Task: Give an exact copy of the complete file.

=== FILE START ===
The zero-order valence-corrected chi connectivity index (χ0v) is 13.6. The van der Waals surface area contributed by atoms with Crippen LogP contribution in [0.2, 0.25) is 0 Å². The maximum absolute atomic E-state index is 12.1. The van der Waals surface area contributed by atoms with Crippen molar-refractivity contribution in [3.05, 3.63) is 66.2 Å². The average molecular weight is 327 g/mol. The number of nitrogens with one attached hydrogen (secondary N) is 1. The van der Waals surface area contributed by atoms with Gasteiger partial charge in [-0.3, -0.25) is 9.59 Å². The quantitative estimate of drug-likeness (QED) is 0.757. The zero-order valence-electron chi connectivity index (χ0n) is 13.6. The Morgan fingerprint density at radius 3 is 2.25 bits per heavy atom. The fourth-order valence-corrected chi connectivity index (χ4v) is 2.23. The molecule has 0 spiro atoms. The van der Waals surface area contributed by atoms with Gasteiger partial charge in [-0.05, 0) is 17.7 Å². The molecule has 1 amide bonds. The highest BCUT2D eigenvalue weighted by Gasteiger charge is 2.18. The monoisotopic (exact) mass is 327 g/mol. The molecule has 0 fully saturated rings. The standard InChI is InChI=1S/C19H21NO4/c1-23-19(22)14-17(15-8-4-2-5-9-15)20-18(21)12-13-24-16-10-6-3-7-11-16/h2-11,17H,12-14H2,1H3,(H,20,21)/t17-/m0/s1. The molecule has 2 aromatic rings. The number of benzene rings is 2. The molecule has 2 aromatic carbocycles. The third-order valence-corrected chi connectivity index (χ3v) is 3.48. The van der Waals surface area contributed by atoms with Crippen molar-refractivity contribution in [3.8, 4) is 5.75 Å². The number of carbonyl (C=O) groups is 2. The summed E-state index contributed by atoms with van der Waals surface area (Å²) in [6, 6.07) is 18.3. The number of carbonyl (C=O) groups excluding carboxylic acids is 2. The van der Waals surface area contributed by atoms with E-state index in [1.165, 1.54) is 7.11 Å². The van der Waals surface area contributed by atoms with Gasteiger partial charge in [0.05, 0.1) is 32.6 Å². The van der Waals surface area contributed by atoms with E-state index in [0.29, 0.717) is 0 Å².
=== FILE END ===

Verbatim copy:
The zero-order valence-corrected chi connectivity index (χ0v) is 13.6. The van der Waals surface area contributed by atoms with Crippen LogP contribution in [0.2, 0.25) is 0 Å². The maximum absolute atomic E-state index is 12.1. The van der Waals surface area contributed by atoms with Crippen molar-refractivity contribution in [3.05, 3.63) is 66.2 Å². The average molecular weight is 327 g/mol. The number of nitrogens with one attached hydrogen (secondary N) is 1. The van der Waals surface area contributed by atoms with Gasteiger partial charge in [-0.3, -0.25) is 9.59 Å². The quantitative estimate of drug-likeness (QED) is 0.757. The zero-order valence-electron chi connectivity index (χ0n) is 13.6. The Morgan fingerprint density at radius 3 is 2.25 bits per heavy atom. The fourth-order valence-corrected chi connectivity index (χ4v) is 2.23. The molecule has 0 spiro atoms. The van der Waals surface area contributed by atoms with Gasteiger partial charge in [-0.05, 0) is 17.7 Å². The molecule has 1 amide bonds. The highest BCUT2D eigenvalue weighted by Gasteiger charge is 2.18. The monoisotopic (exact) mass is 327 g/mol. The molecule has 0 fully saturated rings. The standard InChI is InChI=1S/C19H21NO4/c1-23-19(22)14-17(15-8-4-2-5-9-15)20-18(21)12-13-24-16-10-6-3-7-11-16/h2-11,17H,12-14H2,1H3,(H,20,21)/t17-/m0/s1. The molecule has 2 aromatic rings. The number of benzene rings is 2. The molecule has 2 aromatic carbocycles. The third-order valence-corrected chi connectivity index (χ3v) is 3.48. The van der Waals surface area contributed by atoms with Crippen molar-refractivity contribution in [3.8, 4) is 5.75 Å². The number of carbonyl (C=O) groups is 2. The summed E-state index contributed by atoms with van der Waals surface area (Å²) in [6, 6.07) is 18.3. The number of carbonyl (C=O) groups excluding carboxylic acids is 2. The van der Waals surface area contributed by atoms with E-state index in [1.165, 1.54) is 7.11 Å². The van der Waals surface area contributed by atoms with Gasteiger partial charge in [0.05, 0.1) is 32.6 Å². The van der Waals surface area contributed by atoms with E-state index in [0.29, 0.717) is 0 Å².